Special Report

These 25 Highest-Paying Jobs for Women Still Pay Men More

The Equal Pay Act of 1963 is a federal law that prohibits pay discrimination on the basis of gender. The EPA is an amendment to the Fair Labor Standards Act and was enacted to rectify  pay inequity between men and women who perform the same job duties. As well-intentioned as that law is, the fight for gender pay equity in the workplace is an ongoing struggle. (These are the worst states for women.)

To determine the highest paying jobs for women, 24/7 Wall St. reviewed the median wage for over 180 occupations with data from the Bureau of Labor Statistics’ Current Population Survey program. Occupations were ranked based on the median annual wage for full-time female workers in 2020. To determine the gender pay gap, we also reviewed median wages for full-time male workers in the same occupations in 2020, also from the BLS.

According to the website PayScale, the uncontrolled gender pay gap is 82 cents for every $1 men earn, and the controlled gender pay gap is 99 cents for every $1 that men earn. The controlled gender pay compares what women and men earn when all compensable factors are accounted for: job title, education, experience, industry, job level, and hours worked. This is equal pay for equal work and it should be zero. 

There are many reasons why women earn less than men, chief among them is the perception, sometimes unconsciously, that values women’s work less than man’s work. In addition, there is the so-called “motherhood penalty,” where women who return to work after having children incur a wage penalty.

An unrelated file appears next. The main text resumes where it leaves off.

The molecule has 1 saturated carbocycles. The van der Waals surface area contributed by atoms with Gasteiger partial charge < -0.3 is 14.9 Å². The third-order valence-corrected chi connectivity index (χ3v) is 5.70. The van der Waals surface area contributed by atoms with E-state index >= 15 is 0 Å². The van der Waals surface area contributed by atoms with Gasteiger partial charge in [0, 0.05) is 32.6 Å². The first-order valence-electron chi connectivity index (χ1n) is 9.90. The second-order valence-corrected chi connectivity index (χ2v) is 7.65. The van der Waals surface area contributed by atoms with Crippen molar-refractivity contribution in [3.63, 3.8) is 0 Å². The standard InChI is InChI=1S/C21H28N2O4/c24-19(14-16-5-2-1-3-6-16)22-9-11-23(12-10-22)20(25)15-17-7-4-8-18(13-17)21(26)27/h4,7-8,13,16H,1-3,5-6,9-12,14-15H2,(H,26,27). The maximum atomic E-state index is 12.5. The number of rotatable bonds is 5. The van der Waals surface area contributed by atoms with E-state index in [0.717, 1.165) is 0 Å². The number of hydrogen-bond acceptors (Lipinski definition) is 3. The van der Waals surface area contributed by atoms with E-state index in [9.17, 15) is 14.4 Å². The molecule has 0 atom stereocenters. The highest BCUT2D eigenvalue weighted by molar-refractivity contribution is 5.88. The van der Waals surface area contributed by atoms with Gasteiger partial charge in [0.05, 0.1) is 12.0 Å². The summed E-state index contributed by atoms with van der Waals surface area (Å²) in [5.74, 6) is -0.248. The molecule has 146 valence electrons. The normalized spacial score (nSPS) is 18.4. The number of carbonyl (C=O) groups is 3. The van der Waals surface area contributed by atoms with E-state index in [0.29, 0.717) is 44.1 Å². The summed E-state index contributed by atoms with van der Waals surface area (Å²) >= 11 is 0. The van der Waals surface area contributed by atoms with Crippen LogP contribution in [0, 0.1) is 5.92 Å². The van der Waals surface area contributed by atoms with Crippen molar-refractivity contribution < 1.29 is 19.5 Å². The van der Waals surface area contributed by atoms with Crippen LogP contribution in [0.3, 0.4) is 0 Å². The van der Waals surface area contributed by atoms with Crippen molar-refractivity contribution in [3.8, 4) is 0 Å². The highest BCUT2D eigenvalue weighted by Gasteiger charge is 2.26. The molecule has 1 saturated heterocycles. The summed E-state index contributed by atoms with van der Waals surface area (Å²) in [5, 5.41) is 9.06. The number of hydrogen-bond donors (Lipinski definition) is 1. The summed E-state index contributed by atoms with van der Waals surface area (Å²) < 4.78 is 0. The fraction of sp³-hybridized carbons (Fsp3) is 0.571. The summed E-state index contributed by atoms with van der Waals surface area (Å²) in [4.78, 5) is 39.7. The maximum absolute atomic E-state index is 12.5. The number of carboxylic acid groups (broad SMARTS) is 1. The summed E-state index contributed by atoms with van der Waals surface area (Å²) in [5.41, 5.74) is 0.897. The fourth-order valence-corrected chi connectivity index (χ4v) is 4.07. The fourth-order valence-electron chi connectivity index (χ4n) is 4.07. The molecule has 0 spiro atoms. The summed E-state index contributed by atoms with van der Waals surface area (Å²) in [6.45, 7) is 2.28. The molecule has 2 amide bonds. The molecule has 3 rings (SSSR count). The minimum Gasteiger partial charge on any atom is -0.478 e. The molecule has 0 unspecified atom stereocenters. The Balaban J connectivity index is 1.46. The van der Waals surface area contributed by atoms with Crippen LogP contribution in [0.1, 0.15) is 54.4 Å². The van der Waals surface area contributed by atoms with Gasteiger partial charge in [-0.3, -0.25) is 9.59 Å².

In addition, many of the fields where the majority of workers are female are low paying. Another reason often cited for the gender wage gap is the so-called glass ceiling, the invisible barrier in the workplace that prevents women from having access to higher up positions. (Here are the 16 metro areas where young women make more than men.)

The impact of COVID-19 has been a major factor on women’s employment. According to a study by the U.S. Census Bureau, in July 2020, one in five working-age adults said that the reason they were not working was because the pandemic had caused a disruption of child care arrangements. Of those not working, women were nearly three times as likely as men to not be employed because of child care demands.

Female workers occupy a higher percentage of eight of the 25 jobs on the list yet are still paid less than male workers. The job of medical scientist has the largest gender pay gap with women earning only 59.7% of what men earn in the field. In 13 of the 25 positions listed, female workers earn just 80% or more of what male workers earn, and they earn 90% or more in six. In the rest of the fields (12) female workers earn less than 80% of what male workers do.

Click here to see the 25 highest-paying jobs for women that still pay men more
Click here to see our detailed methodology

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